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Archive for the ‘private gardens’ Category

Thursday, 21 December 2017

The night had been just below freezing.  I woke early to a white frosty world, poked my camera out the south cat door for an unscreened photo of frost on the grass…

…and went back to sleep for three more hours.  When I awoke, I suggested that we go do the post-frost clean up, in hope that finally the frost had put the gardens to sleep.

We began a few blocks east at

Mike’s garden,

which we have referred to till now as Mayor Mike’s garden.  He is retiring as mayor at the end of 2017.

The sun was bright, the air cold, and the ground just lightly frozen.

Pieris promising spring

pale pink hesperantha blooming on the west side

salmon pink hesperantha blooming on the north side

pulling spent hesperantha along the front path

Allan raked.

Anchorage Cottages

Some days back, we drove in and right back out of the Anchorage parking lot because I could see the chrysanthemums by the office were still blooming.  And today they were STILL blooming.

Chrysanths that will not quit.

Today, I showed Jody, the housekeeper, who also does some gardening, how to just cut them to the ground when and if they ever brown off (which they will…).  We are not going to keep returning to check on two chrysanthemums.  I also showed her that she could cut the Melianthus if we have a hard enough freeze to make it ugly.

Melianthus major in the center courtyard

frozen birdbath (Allan’s photo)

Allan’s photo: In early spring, we will cut back this sprawling plant even if it does not get frozen, just to shape it up.

Long Beach

My mind had been on the one big Geranium ‘Rozanne’ that I had left untrimmed.  Surely it would be frozen by now? But no.

Allan’s photos

Frost could make the California poppies ugly, too. At least they are small.

It has been so mild that the Rozannes we cut back early this year have put out rosettes of new leaves.

It got cut back anyway, because we are not going to keep checking on it through January and I don’t want to think about a potential blackened heap of frozen leaves later on.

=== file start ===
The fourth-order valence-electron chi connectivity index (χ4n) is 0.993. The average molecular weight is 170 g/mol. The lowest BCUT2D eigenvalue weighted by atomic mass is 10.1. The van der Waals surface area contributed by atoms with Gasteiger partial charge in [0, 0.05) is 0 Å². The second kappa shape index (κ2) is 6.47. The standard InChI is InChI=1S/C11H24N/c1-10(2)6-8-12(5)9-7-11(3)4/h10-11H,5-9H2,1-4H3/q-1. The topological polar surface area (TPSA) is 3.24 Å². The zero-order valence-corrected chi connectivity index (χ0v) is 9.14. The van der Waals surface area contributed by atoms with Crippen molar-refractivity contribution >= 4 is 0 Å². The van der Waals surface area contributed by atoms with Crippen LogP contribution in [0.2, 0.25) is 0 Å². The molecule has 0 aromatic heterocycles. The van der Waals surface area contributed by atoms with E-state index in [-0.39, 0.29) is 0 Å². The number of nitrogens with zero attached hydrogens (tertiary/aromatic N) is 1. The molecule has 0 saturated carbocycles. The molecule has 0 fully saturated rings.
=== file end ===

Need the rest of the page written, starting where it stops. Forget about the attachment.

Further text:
An anemone was already blooming in Veterans Field.

Allan’s photo

a wreath in Veterans Field (Allan’s photo)

We did some cutting back in Fifth Street Park, of a pineapple sage, some Verbena bonariensis, and a bit of the sprawling Melianthus.

pulling some spent hesperantha flowers

as tidy as its going to get till at least late January

Once upon a time, the scrim of unclipped catmint along the front, above, would have greatly bothered me.  For some reason, this year I think it looks interesting against the dry flower heads of the Sedum ‘Autumn Joy’…or maybe it was just that my hands were so cold.

Primroses (cowslips) were already blooming under a street tree.

I can feel exactly how it will feel to go back to work in late January or early February, and the prospect feels ok.  My only problem is that I have gotten pretty much nowhere on my indoor winter projects.

We celebrated the true end of the work year with coffee, warmth, and Pink Poppy Bakery treats at Abbracci Coffee Bar.

Abbracci co-owner Tony

We and another regular customer each got to take home one of the Christmas centerpieces.. very nice, since we never got around to putting up a tree, and later the flowers can go in my wonderful compost bins.

Abbracci tree and centerpieces

Ilwaco Timberland Library

We had some books to pick up.